Igea Troiani (PhD, BArch (Hons), BAppSc) is a trained architect, academic and filmmaker. She has practiced architecture in Melbourne and Brisbane in Australia, in Münster in Germany and is founding member, with Andrew Dawson, of the trans-disciplinary Oxford based practice, Original Field of Architecture (2007+). Her research in architectural humanities explores new modes of architectural scholarship beyond the solely textual. Since 2004 she has written critical theory as short film and documentary film under her production company Caryatid Films. She has given keynote addresses on visual methods of research in architecture and screened her films in Brisbane, London, Sheffield, Bristol and Copenhagen. She is currently editing two books, Visual Research Methods in Architecture and Architecture Filmmaking (Intellect, late 2017). She is founder and editor-in-chief of Architecture and Culture, a journal that opens up a new territory of audio-/visual publication for architectural scholars that values multi-sensorial readings of architectural knowledge. Her current studio-based research on unfinished buildings uses photography and filmmaking as visual research methods to critique the relationship between architectural labour, development and neoliberalism.

We very much look forward to seeing many of you at this event!

—Pip Willcox and SégolèneTarte

Digital Manuscripts at the Bodleian: free event

MS. Kennicott 1

MS. Kennicott 1

On Monday 28 November we will be celebrating two major projects, the Polonsky Foundation Digitization Project and the Digital Manuscripts Toolkit, with an event at the Weston Library. Tickets are free, but please book in advance to reserve a place. The event runs from 11am to 5pm, with a break for lunch, and speakers will include:

  • Nigel Wilson on digitized Greek manuscripts at the Bodleian
  • César Merchán-Hamann on digitized Hebrew manuscripts
  • Paola Manoni from the Vatican Library on their part in the Polonsky Project
  • Judith Siefring on the Digital Manuscripts Toolkit
  • Emma Stanford on IIIF and Digital.Bodleian
  • Rafael Schwemmer on the Bodleian’s IIIF manifest editor
  • and presentations by Oxford scholars on their work with the Digital Manuscripts Toolkit.

Anyone interested in manuscripts, digitization, or learning about new tools for dealing with digitized objects is encouraged to attend.

Book free tickets

Research Uncovered—Sleep No More: Digital Scholarship, Online Learning and Liberal Education in the ‘Post-Digital’ Age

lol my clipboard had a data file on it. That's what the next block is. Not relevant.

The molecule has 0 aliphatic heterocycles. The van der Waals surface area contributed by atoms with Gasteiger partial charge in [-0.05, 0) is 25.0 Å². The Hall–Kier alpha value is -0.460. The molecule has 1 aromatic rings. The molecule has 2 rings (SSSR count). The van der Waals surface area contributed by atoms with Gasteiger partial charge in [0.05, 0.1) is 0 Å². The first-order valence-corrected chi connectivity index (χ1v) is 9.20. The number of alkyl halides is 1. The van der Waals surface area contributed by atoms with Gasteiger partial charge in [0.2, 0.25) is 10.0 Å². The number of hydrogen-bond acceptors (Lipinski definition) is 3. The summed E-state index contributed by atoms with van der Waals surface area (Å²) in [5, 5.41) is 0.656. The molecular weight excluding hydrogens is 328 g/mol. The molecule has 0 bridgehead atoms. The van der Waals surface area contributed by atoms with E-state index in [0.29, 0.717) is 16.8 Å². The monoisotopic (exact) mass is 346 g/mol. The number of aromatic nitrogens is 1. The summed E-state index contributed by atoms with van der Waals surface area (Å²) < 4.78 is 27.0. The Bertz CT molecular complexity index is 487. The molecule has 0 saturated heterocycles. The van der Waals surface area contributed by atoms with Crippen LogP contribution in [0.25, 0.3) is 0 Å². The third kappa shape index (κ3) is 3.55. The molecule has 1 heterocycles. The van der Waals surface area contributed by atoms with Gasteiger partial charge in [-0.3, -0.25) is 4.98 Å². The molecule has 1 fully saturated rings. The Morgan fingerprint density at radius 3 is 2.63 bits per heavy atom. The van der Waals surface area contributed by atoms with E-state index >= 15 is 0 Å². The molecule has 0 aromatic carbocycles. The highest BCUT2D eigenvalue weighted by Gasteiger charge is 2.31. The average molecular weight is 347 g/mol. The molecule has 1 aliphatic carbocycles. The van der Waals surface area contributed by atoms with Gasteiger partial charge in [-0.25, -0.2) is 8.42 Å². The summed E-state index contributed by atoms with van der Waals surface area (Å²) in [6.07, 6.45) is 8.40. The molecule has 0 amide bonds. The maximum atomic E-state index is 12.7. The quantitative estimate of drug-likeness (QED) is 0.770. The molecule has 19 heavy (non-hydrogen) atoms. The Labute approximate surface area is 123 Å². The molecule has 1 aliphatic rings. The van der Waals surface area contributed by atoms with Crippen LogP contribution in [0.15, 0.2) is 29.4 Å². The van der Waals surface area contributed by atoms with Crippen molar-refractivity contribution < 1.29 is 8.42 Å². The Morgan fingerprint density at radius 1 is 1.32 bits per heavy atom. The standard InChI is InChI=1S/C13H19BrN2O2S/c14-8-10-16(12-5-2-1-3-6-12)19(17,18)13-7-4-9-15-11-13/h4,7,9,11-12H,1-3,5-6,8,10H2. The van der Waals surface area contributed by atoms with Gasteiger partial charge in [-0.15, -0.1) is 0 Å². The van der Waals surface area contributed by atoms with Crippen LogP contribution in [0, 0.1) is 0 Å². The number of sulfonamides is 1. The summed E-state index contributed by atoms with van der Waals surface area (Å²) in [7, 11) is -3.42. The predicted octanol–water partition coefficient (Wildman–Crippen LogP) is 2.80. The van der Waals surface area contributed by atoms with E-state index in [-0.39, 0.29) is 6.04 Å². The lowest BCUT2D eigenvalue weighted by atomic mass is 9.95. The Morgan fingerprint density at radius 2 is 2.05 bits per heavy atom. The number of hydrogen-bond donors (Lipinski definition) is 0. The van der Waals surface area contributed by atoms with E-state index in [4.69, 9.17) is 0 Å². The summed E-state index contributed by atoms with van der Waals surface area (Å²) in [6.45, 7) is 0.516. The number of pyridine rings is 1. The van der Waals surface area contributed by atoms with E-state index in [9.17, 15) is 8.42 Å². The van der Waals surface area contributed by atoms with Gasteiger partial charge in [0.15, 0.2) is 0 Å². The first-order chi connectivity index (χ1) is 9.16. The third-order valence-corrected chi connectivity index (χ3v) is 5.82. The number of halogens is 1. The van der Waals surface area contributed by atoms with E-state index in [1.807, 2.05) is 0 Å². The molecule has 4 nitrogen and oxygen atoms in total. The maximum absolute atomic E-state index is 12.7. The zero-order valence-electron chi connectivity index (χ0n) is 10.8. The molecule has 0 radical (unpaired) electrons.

Book free tickets!

Elliott VisconsiWhat: Sleep No More: Digital Scholarship, Online Learning and Liberal Education in the ‘Post-Digital’ Age

Who: Elliott Visconsi

When: 15.30—16.30, Tuesday 22 November 2016

Where: Weston Library Lecture Theatre  (map)

Access: all are welcome

Admission: free

Booking: registration is required

The norms and principles of liberal education—broadly-based and cross-disciplinary learning meant at its core to cultivate those habits of mind and intellectual dispositions worthy of a free and self-governing citizen—are under pressure in the digital age. The norms and principles of the digital age—access to information, transparency and velocity of worldwide communication, ubiquitous and frictionless authorship, broad democratic participation—are under pressure in the late neoliberal age.

In this talk, Elliott will consider the future of post-secondary education and propose a possible path forward, in which the affordances of digital scholarship and online learning align with and enhance the abiding principles of liberal education as a remedy for the democratic deficits and failed emancipations of the ‘post-digital’ era we inhabit.

Professor Elliott Visconsi is Notre Dame’s Chief Academic Digital Officer in the Provost’s Office, tasked with articulating and leading the University’s digital strategy as well as implementing innovative digital and online strategies on and beyond campus. He teaches and writes about early modern literature from Shakespeare to the end of the 18th century, constitutional law, First Amendment / Freedom of Expression doctrine in the digital age. Elliott is also the co-founder of Luminary Digital Media and the creator of an innovative software framework and authoring environment for teaching and learning with mobile devices.

You can read more about Elliott and his work on his website.

Zegami: Bringing your image collections to life

The Centre for Digital Scholarship is delighted to host Zegami, an Oxford University Innovation spin-out company. We invite you to join us for a demonstration of their technology platform for data discovery, and for refreshments afterwards in the Weston Library’s Visiting Scholars’ Centre.

Logo of Zegami What: Zegami: Bringing your image collections to life!

Who: Samuel Conway and the Zegami team

When: 13.30—14.30, Wednesday 9 November 2016

Where: Centre for Digital Scholarship, Weston Library  (map)

Access: all are welcome

Admission: free

Booking: registration is required

Zegami screenshot

Samuel Conway writes: